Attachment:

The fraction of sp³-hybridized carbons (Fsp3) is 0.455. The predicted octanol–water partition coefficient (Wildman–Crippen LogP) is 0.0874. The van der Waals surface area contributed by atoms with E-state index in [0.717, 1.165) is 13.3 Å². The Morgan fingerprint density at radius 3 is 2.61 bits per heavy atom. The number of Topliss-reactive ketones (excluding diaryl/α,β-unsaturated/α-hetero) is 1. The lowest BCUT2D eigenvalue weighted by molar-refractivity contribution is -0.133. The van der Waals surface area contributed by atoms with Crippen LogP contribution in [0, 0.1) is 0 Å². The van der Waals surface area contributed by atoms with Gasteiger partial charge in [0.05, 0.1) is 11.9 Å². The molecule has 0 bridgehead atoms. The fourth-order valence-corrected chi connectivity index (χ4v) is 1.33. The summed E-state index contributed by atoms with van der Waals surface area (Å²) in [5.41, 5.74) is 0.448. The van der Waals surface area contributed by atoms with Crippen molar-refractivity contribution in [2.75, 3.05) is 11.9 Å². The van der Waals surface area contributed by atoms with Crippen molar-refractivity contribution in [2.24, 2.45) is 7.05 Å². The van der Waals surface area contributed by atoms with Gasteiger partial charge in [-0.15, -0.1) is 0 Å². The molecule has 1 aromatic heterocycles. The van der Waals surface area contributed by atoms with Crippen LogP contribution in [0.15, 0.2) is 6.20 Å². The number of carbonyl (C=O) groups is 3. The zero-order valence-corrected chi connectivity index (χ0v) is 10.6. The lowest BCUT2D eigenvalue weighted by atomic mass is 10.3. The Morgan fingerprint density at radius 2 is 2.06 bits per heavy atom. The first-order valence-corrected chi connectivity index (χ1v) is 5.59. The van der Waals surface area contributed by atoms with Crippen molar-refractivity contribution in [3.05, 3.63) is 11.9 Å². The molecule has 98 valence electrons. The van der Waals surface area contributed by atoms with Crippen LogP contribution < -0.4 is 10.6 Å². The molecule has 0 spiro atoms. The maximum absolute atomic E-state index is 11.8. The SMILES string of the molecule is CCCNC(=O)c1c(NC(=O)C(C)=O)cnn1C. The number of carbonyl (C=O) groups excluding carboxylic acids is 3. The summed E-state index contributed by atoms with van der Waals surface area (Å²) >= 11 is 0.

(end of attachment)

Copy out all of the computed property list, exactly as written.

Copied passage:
The fraction of sp³-hybridized carbons (Fsp3) is 0.455. The predicted octanol–water partition coefficient (Wildman–Crippen LogP) is 0.0874. The van der Waals surface area contributed by atoms with E-state index in [0.717, 1.165) is 13.3 Å². The Morgan fingerprint density at radius 3 is 2.61 bits per heavy atom. The number of Topliss-reactive ketones (excluding diaryl/α,β-unsaturated/α-hetero) is 1. The lowest BCUT2D eigenvalue weighted by molar-refractivity contribution is -0.133. The van der Waals surface area contributed by atoms with Crippen LogP contribution in [0, 0.1) is 0 Å². The van der Waals surface area contributed by atoms with Gasteiger partial charge in [0.05, 0.1) is 11.9 Å². The molecule has 0 bridgehead atoms. The fourth-order valence-corrected chi connectivity index (χ4v) is 1.33. The summed E-state index contributed by atoms with van der Waals surface area (Å²) in [5.41, 5.74) is 0.448. The van der Waals surface area contributed by atoms with Crippen molar-refractivity contribution in [2.75, 3.05) is 11.9 Å². The van der Waals surface area contributed by atoms with Crippen molar-refractivity contribution in [2.24, 2.45) is 7.05 Å². The van der Waals surface area contributed by atoms with Gasteiger partial charge in [-0.15, -0.1) is 0 Å². The molecule has 1 aromatic heterocycles. The van der Waals surface area contributed by atoms with Crippen LogP contribution in [0.15, 0.2) is 6.20 Å². The number of carbonyl (C=O) groups is 3. The zero-order valence-corrected chi connectivity index (χ0v) is 10.6. The lowest BCUT2D eigenvalue weighted by atomic mass is 10.3. The Morgan fingerprint density at radius 2 is 2.06 bits per heavy atom. The first-order valence-corrected chi connectivity index (χ1v) is 5.59. The van der Waals surface area contributed by atoms with Crippen molar-refractivity contribution in [3.05, 3.63) is 11.9 Å². The molecule has 98 valence electrons. The van der Waals surface area contributed by atoms with Crippen LogP contribution < -0.4 is 10.6 Å². The molecule has 0 spiro atoms. The maximum absolute atomic E-state index is 11.8. The SMILES string of the molecule is CCCNC(=O)c1c(NC(=O)C(C)=O)cnn1C. The number of carbonyl (C=O) groups excluding carboxylic acids is 3. The summed E-state index contributed by atoms with van der Waals surface area (Å²) >= 11 is 0.